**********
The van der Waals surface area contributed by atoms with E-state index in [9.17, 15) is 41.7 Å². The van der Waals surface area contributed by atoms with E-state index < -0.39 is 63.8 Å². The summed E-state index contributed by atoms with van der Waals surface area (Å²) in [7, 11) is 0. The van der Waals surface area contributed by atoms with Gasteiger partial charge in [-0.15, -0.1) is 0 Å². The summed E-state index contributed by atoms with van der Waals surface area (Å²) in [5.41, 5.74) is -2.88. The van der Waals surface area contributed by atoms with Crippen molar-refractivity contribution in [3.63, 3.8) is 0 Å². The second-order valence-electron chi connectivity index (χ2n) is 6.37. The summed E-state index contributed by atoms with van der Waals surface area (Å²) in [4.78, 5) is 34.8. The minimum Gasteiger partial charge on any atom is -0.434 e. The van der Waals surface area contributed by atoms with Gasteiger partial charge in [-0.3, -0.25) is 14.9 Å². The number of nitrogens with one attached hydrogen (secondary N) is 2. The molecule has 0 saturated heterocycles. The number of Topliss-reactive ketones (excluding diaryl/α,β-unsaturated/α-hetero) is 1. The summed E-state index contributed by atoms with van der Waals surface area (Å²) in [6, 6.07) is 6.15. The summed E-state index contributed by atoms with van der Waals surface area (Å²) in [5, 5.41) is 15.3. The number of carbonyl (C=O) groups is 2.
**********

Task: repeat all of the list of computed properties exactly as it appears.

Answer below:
The van der Waals surface area contributed by atoms with E-state index in [9.17, 15) is 41.7 Å². The van der Waals surface area contributed by atoms with E-state index < -0.39 is 63.8 Å². The summed E-state index contributed by atoms with van der Waals surface area (Å²) in [7, 11) is 0. The van der Waals surface area contributed by atoms with Gasteiger partial charge in [-0.15, -0.1) is 0 Å². The summed E-state index contributed by atoms with van der Waals surface area (Å²) in [5.41, 5.74) is -2.88. The van der Waals surface area contributed by atoms with Crippen molar-refractivity contribution in [3.63, 3.8) is 0 Å². The second-order valence-electron chi connectivity index (χ2n) is 6.37. The summed E-state index contributed by atoms with van der Waals surface area (Å²) in [4.78, 5) is 34.8. The minimum Gasteiger partial charge on any atom is -0.434 e. The van der Waals surface area contributed by atoms with Gasteiger partial charge in [-0.3, -0.25) is 14.9 Å². The number of nitrogens with one attached hydrogen (secondary N) is 2. The molecule has 0 saturated heterocycles. The number of Topliss-reactive ketones (excluding diaryl/α,β-unsaturated/α-hetero) is 1. The summed E-state index contributed by atoms with van der Waals surface area (Å²) in [6, 6.07) is 6.15. The summed E-state index contributed by atoms with van der Waals surface area (Å²) in [5, 5.41) is 15.3. The number of carbonyl (C=O) groups is 2.